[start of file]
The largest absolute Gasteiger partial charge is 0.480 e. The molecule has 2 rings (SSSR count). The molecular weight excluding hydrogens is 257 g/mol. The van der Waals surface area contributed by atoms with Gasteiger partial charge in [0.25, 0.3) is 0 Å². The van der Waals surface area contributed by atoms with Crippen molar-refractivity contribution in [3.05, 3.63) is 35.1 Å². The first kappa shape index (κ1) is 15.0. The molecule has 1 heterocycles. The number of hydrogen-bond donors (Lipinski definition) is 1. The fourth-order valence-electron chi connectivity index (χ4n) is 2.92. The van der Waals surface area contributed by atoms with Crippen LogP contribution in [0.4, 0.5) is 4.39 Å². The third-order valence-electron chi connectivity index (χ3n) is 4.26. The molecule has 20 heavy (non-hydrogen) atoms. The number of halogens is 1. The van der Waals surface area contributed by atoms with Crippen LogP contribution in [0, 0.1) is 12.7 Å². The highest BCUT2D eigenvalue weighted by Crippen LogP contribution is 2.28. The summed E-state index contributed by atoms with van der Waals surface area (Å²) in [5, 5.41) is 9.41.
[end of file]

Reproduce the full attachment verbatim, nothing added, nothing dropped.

The largest absolute Gasteiger partial charge is 0.480 e. The molecule has 2 rings (SSSR count). The molecular weight excluding hydrogens is 257 g/mol. The van der Waals surface area contributed by atoms with Gasteiger partial charge in [0.25, 0.3) is 0 Å². The van der Waals surface area contributed by atoms with Crippen molar-refractivity contribution in [3.05, 3.63) is 35.1 Å². The first kappa shape index (κ1) is 15.0. The molecule has 1 heterocycles. The number of hydrogen-bond donors (Lipinski definition) is 1. The fourth-order valence-electron chi connectivity index (χ4n) is 2.92. The van der Waals surface area contributed by atoms with Crippen LogP contribution in [0.4, 0.5) is 4.39 Å². The third-order valence-electron chi connectivity index (χ3n) is 4.26. The molecule has 20 heavy (non-hydrogen) atoms. The number of halogens is 1. The van der Waals surface area contributed by atoms with Crippen LogP contribution in [0, 0.1) is 12.7 Å². The highest BCUT2D eigenvalue weighted by Crippen LogP contribution is 2.28. The summed E-state index contributed by atoms with van der Waals surface area (Å²) in [5, 5.41) is 9.41.